‘I recognise that for some families it does make sense to meet up, I mean, if you’ve got an elderly relative who might not see another Christmas or somebody who’s suffering greatly there will be exceptions.

‘But if we turn the exception into the rule and if many people meet, then we really are heading towards a disaster.’

He argued that people meeting over the five days of relaxed measures over Christmas was ‘too long’ and that the mixing of households from different areas across the country could ‘relaunch the pandemic’.

It comes as the Department of Health recorded 28,507 new cases of the virus in the last 24 hours on Friday, up a third from the 21,672 last week, and 489 deaths, a rise of 14 per cent from a week ago. 

Swathes of the Home Counties will join London in the Tier 3 today while Manchester and the North East were told they could not move down a grade despite recording fewer cases

Swathes of the Home Counties will join London in the Tier 3 today while Manchester and the North East were told they could not move down a grade despite recording fewer cases

Swathes of the Home Counties will join London in the Tier 3 today while Manchester and the North East were told they could not move down a grade despite recording fewer cases

Rail firm won’t run trains into London amid staff shortage fears 

South Western Railway has announced it will not run trains on its main cross-country route into the capital at the height of the festive period amid staff shortage fears.

The rail firm said it would only run services between the Tier 2 areas of Exeter and Basingstoke, but not to London, which is under the harshest of restrictions, up to and including December 24.

As a result, passengers will have to take other services between Basingstoke and the capital, which are likely to be overcrowded, further adding to concerns over the spread of the virus. 

It is the second firm to make such an announcement after South Western said it was scaling back services up to Christmas as a result of Covid-enforced staff absences. 

Many fear the five-day Christmas reprieve will see intense pressure placed on the nation’s rail network between December 23 and 27.  

Travellers can only make journeys outside that period when up to three households can mix in ‘exceptional circumstances’.

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Meanwhile, SAGE now estimates the Covid R rate – the average number of others infected by each person with the disease – is between 1.1 and 1.2 in the UK. 

It is the first time the reproductive number has definitely been above the crucial mark since the first week of the national lockdown last month.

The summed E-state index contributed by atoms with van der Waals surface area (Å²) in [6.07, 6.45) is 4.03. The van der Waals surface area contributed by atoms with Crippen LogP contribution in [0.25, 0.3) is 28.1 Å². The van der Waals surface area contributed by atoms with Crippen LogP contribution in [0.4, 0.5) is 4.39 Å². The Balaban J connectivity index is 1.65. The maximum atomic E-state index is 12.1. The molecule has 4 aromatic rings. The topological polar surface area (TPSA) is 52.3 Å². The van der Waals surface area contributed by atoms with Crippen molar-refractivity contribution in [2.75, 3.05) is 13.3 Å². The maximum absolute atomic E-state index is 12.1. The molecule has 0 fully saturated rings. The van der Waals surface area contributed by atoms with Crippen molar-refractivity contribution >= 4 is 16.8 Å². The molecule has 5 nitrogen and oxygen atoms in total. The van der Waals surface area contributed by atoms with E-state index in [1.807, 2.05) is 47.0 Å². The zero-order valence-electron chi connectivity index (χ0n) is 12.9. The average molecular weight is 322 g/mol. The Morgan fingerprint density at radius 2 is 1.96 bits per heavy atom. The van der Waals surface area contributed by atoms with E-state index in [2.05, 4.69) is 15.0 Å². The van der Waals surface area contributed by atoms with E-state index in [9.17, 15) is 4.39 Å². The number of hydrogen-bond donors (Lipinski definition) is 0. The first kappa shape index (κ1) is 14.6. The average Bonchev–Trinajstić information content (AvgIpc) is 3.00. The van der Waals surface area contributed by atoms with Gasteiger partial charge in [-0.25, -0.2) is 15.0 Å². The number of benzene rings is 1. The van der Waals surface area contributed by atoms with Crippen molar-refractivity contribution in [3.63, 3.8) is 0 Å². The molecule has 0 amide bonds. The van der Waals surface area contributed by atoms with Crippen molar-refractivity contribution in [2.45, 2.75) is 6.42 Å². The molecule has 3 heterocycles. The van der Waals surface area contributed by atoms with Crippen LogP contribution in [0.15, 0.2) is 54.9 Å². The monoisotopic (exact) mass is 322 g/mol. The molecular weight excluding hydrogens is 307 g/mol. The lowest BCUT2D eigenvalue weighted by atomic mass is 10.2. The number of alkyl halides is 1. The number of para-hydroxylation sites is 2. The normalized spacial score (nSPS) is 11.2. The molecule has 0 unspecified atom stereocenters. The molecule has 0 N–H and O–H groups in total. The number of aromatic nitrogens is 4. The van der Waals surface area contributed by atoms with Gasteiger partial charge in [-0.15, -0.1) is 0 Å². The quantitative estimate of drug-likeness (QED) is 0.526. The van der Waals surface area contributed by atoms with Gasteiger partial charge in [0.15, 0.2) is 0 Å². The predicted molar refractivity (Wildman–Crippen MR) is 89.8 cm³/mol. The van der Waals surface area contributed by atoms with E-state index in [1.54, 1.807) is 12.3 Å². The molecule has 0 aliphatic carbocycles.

In England, the rate stands even higher at between 1.1 and 1.3, while experts warned it might be as high as 1.4 in the East, and 1.3 in both London and the South East. 

Last week, Britain’s R number – which doesn’t represent Friday’s outbreak – was between 0.9 and 1. 

Professor Chris Whitty told a Downing Street press conference on Monday it was possible the strain of Covid-19 ripping through southern England is more infectious than regular coronavirus.

He said: ‘The main reason we are raising this to people’s attention is the question about whether this is spreading more quickly. It may be ’cause and effect’, or it may not.’

But the chief medical officer said there was ‘no evidence’ it was more dangerous, or that it could slip past Covid-19 vaccines or tests.

He added: ‘There isn’t huge selection pressure on this virus and therefore it would be surprising – not impossible, but pretty surprising – if this virus would actually have evolved to get around the vaccine.’ 

No information has been publicly announced about the strain and it does not appear to exist in scientific studies, nor to be linked to any of the other mutations that have been found in Europe.

Other versions of coronavirus have been found throughout the year and experts say it is totally normal for the virus to change as it spreads, and is not cause for alarm. 

Variants called D614G and 20A.EU1 have both been found to be widespread and faster to spread than original versions that came out of East Asia, but not more deadly. 

Meanwhile, it was claimed last night that a draconian Tier Four Covid regime could see shops forced to shut and commuters ordered to work from home. 

The plans are being drawn up as a way of avoiding a third national lockdown – but would contain curbs as tough as those seen in previous shutdowns.

Officials are alarmed by the deadly surge in virus cases since the second lockdown ended over a fortnight ago. Scientific advisers floated the idea of a fourth tier last month only for it to be rejected by ministers.

However a Government source last night told the Mail the proposal was back on the table. ‘The Department of Health is pulling out the folder marked Tier Four,’ the insider said. 

‘We are not there yet but we are clearly in a worrying situation. It probably starts with closing non-essential retail and strengthening the work from home message.

‘But there are lots of things you could add to that – it’s still early days.’